Living With Your Livelihood

Written by Kelly Roberson
Photos by Duane Tinkey

Kiley Stenberg

Home Base

Much of Kiley Stenberg’s life these days is spent on the road: This spring, as a new rep for a wholesale jewelry company, she counted on two hands the number of days in a three-month period that she was home.

When the 31-year-old Des Moines native is not between airports, she works from a cozy spot tucked under a bank of towering windows in a historic East Village apartment. Her computer is the only giveaway that there’s a workspace: The desk, the chair, the oversize print are all perfectly in step with Stenberg’s personal, contemporary style.

Stenberg has lived in several East Village spots, but this is her first with an at-home office. “Working at home takes some getting used to, but my favorite part of living downtown and especially working from home is that I can go a few days without ever getting in my car,” Stenberg says. “It’s nice to have a little area devoted to work, and I can catch up on things at night and on the weekends—but I have to be conscious about closing the computer.”

In fact, having an office in her 1,650-square-foot, loft-like home is a relaxing reprieve from her on-the-go schedule. “It’s such a treat to have a home you look forward to coming home to,” Stenberg says. “My only distraction is I can sit back and look outside the window at the neighborhood I love. But if I’m stressed, I can walk out and get a quick break or go for a run. You can fill your cup with other people pretty quickly.”


Brooke Avila

Smooth Logistics

Brooke Avila nabbed one of the Liberty Building’s 16 condos when they were just raw spaces, and she was the first to move into the mixed-use facility. “I was living in Waukee and looking for an opportunity to be more connected,” says the 36-year-old Avila, who owns a marketing and consulting business.

That was eight years ago, and Avila has worked out of her 1,000-square-foot home ever since. She appreciates the amenities offered by Hyatt Place, which is also housed in the building, including spaces where she can meet and entertain clients. “For logistical reasons, it’s great; I have several clients who are downtown, so I can walk to meet them or pop over in a few minutes,” she says.

Her workspace consists of a large desk, placed in a corner but out of the way of the main living area. Coveted storage space comes from cubbies, while her visual “think tank” is a chalkboard wall. Some in her building use 100-or-so-square-foot storage spaces, located down the hall and with
separate doors and windows, as offices. But Avila likes getting up and getting to work, whether she’s spread out on her kitchen’s expansive island or tucked at her desk, plucking away at the computer.

“I enjoy the beauty of just getting started if an idea comes to me,” she says.

“It’s a balance when you’re self-employed and work at home, but I work hard to tell myself that I work from 8 to 5.”


Andrea Metzler

Working Remotely

When Andrea Metzler returned to Des Moines in 2014, she had been wandering and working for a while.

“I was a nomad; I lived in Austin (Texas) and worked for a startup, but I sold all my stuff and traveled for two years,” she says.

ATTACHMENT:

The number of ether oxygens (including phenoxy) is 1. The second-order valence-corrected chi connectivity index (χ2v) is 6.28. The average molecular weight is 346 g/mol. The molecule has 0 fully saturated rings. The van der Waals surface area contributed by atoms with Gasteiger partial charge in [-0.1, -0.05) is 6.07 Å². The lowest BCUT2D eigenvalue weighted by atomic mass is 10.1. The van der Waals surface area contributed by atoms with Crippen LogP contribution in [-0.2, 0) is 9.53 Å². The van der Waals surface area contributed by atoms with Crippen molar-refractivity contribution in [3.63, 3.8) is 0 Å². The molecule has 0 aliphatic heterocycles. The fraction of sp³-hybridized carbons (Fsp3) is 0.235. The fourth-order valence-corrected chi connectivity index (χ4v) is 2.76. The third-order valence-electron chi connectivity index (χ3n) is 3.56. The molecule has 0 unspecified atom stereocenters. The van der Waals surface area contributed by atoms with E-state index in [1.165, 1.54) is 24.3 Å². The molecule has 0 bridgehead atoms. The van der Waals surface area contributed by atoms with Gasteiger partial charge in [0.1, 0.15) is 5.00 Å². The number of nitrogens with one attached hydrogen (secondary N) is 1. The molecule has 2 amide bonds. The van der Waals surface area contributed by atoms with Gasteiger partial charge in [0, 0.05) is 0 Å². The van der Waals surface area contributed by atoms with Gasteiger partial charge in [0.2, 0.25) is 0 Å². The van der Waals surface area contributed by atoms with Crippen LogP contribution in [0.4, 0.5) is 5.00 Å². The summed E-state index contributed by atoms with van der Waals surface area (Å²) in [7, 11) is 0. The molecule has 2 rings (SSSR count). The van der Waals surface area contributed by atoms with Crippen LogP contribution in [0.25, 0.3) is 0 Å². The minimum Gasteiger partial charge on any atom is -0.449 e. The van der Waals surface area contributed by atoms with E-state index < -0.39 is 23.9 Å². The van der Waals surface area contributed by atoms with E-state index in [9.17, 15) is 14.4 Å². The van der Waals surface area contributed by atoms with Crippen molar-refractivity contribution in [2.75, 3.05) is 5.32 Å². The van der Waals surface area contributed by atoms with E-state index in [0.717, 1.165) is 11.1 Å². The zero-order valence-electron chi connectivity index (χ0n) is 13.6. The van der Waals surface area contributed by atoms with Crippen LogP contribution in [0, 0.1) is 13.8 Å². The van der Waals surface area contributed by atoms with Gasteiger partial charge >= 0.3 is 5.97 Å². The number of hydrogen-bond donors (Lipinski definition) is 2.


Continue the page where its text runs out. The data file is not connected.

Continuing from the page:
When she moved back to Iowa, she had two requirements: She needed a work-at-home space and she wanted to furnish it inexpensively. That led her to a 394-square-foot apartment in the Des Moines Building, where she fashioned a stand-up desk in a nook off the kitchen. “Our whole company is remote, and it’s nice just to be able to get up and get right to work,” she says.

The 30-year-old Metzler, who works for the same Austin-based company she did previously, filled the rest of the space with a quirky collection of midcentury style furnishings. Although her overall space is small, Metzler has tried to maintain a boundary between the work and living areas.

But it isn’t the minimal square footage that presents the biggest challenge, she says: “I just switched to a different position in the company, and I can work whatever hours I want, so I’m trying to find that balance. Do I keep working at 10 at night because I can?”

To help keep a more regular daytime schedule, Metzler sometimes works at the nearby Gravitate, a shared workspace in the Midland Building. “Being at home can be super distracting, so it’s nice to have a spot to go to once in a while, put my headphones on, and focus,” she says.


Alex Braidwood

A 24/7 Workspace

If there’s a theme to Alex Braidwood’s 750-square-foot work-live space in the East Village, it’s this: Make do. As an assistant professor of graphic design and of sustainable environments at Iowa State University’s College of Design, Braidwood, 36, is never not working, whether he’s in Ames or at home. His space, then, is only as good as its adaptability. “I make a lot of different types of work—digital, materiality—and I’ve always had to figure out how to work around things,” he says.

In fact, the space he found, located above Zombie Burger, is less important than the freedom that an apartment affords him and the similarities, however faint, it has to former homes in Detroit and Los Angeles. “I’m a fan of cities—I like to be able to walk to a restaurant or see a band,” he says. “My schedule is bananas, and nothing in my world is consistent enough to have rules separating work and home. Living in an apartment, there are certain things I don’t have to be responsible for.”

For most people, an open space in a one-bedroom apartment would give way to a couch, a dining room table and a few other amenities. Braidwood, who is also a sound artist, uses that open space as his work hub, with long, large desks/tables that can move as needed. A closet, which he affectionately calls his woodshop, holds tools, and the furniture is intentionally uncomfortable.

“I didn’t buy a couch, on purpose,” Braidwood says. “I’m either working or sleeping.”

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